● 147 starters
● Björn Lenhard won in 5 days 3 hours
● I finished 19th (provisional result) in 6 days 15 hours
● The lantern rouge took 15 days 8 hours
● 31 riders scratched
● 2256 km with 23200 m climbing
● I cycled 122.5 hours, I slept 26 hours and I had 12 hours of other stops
● During the day, 85% was actually riding, 15% stops for eating, shopping …
● Averaged 325 km per day @ 19.8 km/h riding speed
● Zero flats
● One mechanical (rear hub)
● No powering, no speeding, just pedaling
● Switching back to the inner ring. And again. And again. And again …
● Normalized power diminishing by about 20% over the week
● No problems with knees, tendons, hands or neck
● No saddle sores (!)
● Annoyances: little wounds on my tongue from all the bottle drinking, bruises and sore elbows from my aerobar pads
● No overnighters, I stopped every night
● Averaged 4 hours of sleep per night
● 4 roadside bivouacs (a medieval watchtower in ruins, a bungalow in an abandoned holiday park, a church portal and a school’s playground)
● 1 Air B&B, 1 hostel
● No (power) napping
● 5 or 6 meals per day, continuously nibbling in between
● Cookies, bars, chocolate, ice cream, nuts, scones, donuts, cupcakes, bananas …
● 3 to 5 liters of water with electrolyte tablets per day, plus about the same amount of Coke and a few large coffees
But most of all… The first-day-at-school jitters at the start; the incredible sunrise at Malin Head; the neverending beauty of the road; the other riders; the full-speed descent of Mamore Gap; off-roading in Glenveagh National Park; the plains of Connemara, the beauty of Dingle, the mountains of Kerry, the wildness of Beara; the ever-present ocean; eating lots of pancakes in Sneem; being dotwatched; the bleak beauty at dawn of the Gap of Dunloe and the Black Valley; the pandemonium of 15 people not-having-a-clue but trying to help anyway; the climb to Conor Pass; sunset-cruising around Slea Head; visiting Tom Crean’s South Pole Inn in Anascaul; the sun, the rain, the headwinds and the tailwinds; Monk’s Bar in Ballyvaughan reopening its kitchen at midnight to serve me a seafood chowder; enjoying the highs and dealing with the lows; the same rider passing me 5 times in one day; climbing Ballaghbeama Gap; the guy in the Caherciveen bike shop who repaired my rear hub; being blown up a 10.4% hill without pedaling; riding Lambs Head, Sheep’s Head, Mizen Head and Old Head in the raging storm Hector; the adrenaline at the finish; the emptiness at the finish; organizer Adrian and his team; and so much more…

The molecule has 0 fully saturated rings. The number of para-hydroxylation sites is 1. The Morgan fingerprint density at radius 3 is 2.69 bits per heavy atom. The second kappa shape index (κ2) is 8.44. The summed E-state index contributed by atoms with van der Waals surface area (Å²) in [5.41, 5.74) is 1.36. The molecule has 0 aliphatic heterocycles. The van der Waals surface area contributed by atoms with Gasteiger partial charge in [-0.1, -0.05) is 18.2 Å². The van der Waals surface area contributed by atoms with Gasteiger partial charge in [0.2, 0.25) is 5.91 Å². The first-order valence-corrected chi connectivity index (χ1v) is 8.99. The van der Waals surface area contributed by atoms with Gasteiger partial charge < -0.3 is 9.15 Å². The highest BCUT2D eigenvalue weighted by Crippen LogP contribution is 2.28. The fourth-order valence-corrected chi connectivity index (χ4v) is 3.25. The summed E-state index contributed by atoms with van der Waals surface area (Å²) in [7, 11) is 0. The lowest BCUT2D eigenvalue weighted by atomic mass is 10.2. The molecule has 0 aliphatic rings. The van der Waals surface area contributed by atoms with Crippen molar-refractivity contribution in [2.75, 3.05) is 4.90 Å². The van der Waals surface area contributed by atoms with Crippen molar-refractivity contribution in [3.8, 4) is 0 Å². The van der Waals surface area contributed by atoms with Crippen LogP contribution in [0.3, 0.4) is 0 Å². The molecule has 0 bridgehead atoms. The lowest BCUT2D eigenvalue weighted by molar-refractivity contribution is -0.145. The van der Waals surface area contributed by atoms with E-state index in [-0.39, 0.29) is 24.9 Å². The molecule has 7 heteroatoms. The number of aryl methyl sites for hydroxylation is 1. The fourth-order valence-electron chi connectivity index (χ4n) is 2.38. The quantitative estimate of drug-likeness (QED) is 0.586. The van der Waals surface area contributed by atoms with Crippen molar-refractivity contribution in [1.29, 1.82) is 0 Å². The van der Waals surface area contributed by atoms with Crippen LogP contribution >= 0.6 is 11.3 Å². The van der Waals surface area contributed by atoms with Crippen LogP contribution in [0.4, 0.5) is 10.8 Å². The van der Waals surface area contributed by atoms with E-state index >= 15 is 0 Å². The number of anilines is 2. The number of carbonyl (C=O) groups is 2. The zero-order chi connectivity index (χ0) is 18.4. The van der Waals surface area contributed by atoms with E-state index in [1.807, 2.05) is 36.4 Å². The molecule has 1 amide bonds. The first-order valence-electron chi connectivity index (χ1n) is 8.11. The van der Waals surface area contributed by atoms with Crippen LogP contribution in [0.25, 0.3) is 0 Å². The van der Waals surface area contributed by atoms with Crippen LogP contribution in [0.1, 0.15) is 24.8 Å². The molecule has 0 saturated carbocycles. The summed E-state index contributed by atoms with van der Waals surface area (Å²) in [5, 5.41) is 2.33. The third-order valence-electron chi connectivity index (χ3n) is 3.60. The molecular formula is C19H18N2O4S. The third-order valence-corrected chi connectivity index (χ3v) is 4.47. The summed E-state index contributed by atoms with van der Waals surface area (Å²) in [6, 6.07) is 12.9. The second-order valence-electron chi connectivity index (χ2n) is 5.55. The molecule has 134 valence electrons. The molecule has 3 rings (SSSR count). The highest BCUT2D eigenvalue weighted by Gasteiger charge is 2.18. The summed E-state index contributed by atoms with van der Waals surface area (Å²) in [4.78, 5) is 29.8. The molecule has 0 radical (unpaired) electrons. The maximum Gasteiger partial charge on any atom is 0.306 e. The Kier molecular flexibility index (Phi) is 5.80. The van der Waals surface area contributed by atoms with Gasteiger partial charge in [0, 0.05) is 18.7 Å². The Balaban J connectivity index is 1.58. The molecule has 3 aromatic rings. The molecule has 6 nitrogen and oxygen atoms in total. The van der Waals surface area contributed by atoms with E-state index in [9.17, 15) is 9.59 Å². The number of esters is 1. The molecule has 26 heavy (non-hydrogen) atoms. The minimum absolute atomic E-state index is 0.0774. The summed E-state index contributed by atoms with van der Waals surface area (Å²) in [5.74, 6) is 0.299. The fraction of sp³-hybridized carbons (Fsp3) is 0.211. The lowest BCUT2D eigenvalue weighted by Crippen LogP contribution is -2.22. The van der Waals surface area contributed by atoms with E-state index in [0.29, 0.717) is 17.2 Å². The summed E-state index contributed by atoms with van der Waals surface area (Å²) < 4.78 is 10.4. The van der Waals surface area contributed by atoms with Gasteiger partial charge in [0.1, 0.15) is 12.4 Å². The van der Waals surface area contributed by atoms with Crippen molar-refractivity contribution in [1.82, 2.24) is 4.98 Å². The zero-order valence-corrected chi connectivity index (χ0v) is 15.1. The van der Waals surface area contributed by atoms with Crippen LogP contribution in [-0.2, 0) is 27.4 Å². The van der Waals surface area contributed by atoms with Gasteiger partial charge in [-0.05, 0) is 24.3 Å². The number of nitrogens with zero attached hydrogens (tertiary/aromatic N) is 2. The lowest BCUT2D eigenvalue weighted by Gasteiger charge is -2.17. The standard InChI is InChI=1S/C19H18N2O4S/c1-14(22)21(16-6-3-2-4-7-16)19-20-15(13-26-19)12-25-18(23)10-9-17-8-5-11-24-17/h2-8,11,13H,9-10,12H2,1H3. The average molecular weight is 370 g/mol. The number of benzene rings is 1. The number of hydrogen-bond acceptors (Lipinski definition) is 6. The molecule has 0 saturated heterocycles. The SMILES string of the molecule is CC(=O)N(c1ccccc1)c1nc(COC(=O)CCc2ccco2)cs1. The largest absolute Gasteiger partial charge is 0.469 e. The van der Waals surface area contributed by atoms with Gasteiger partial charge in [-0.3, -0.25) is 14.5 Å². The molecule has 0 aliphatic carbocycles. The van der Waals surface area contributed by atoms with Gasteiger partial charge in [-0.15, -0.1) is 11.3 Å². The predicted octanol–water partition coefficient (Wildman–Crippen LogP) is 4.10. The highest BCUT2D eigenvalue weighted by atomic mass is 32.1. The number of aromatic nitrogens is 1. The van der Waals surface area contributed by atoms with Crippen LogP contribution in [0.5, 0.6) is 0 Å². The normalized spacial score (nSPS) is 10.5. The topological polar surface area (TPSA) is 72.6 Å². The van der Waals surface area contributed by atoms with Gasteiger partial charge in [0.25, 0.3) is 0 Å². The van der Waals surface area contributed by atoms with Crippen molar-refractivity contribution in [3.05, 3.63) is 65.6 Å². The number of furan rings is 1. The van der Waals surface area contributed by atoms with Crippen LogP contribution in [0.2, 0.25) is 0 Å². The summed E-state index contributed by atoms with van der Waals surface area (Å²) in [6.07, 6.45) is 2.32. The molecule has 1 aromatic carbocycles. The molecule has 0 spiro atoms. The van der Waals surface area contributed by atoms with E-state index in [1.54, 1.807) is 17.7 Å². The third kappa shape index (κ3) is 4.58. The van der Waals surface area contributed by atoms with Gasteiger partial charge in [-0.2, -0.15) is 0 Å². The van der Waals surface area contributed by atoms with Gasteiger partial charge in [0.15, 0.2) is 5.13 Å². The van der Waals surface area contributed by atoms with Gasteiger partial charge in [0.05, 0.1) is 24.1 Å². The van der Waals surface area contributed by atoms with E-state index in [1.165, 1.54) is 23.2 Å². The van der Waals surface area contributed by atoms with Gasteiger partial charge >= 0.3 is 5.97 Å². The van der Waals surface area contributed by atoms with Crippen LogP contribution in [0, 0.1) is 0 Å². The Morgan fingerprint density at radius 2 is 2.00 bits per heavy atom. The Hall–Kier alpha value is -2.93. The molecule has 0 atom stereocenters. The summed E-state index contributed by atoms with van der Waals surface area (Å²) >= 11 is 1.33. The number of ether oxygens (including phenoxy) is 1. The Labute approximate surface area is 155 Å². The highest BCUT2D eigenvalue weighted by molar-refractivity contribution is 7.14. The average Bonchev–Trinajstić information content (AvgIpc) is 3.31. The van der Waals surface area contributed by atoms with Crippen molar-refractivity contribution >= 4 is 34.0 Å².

Look for the bare necessities
The simple bare necessities
Forget about your worries and your strife
I mean the bare necessities
Old Mother Nature’s recipes
That brings the bare necessities of life
The bare necessities of life
They’ll come to you
They have come to you
(Baloo, Jungle Book)
#TAW2018 – the aftermath
Bike, components, accessories
The bike was great. Loved it. Still do!
● Choosing my Fabric Line ‘handlebar-saddle’ over my ISM PN ‘aerobar-saddle’ was one of the more difficult decisions, but proved oh-so-right.
● Pleased with the Conti GP 4 season 28 mm tyres
● The Shimano 105 group is rock-solid, and I was glad for the hydraulic discs.
● The comfort of electronic shifting with secondary shifters on the aerobars would have been well worth the extra cost and hassle.
● 50/34 with 11/32 gearing was ok, but I wouldn’t say no to an extra granny gear and some smaller mid-range steps (maybe something like 13-15-16-17-18-20-22-25-28-32-36, instead of 11-12-13-14-16-18-20-22-25-28-32, if such a cassette is even possible?).
● Edco wheels are not very common. There is little information available, and very few mechanics have any experience with them. My Optima Roche rear wheel uses their “Multisys cassette rotor”: both the freehub body and the locknut ring are Edco specific, incompatible with Shimano or Campa. It only has 24 spokes. It is a good wheel but it caused me trouble. It wasn’t a good choice for this race.
● Glad I had good mudguards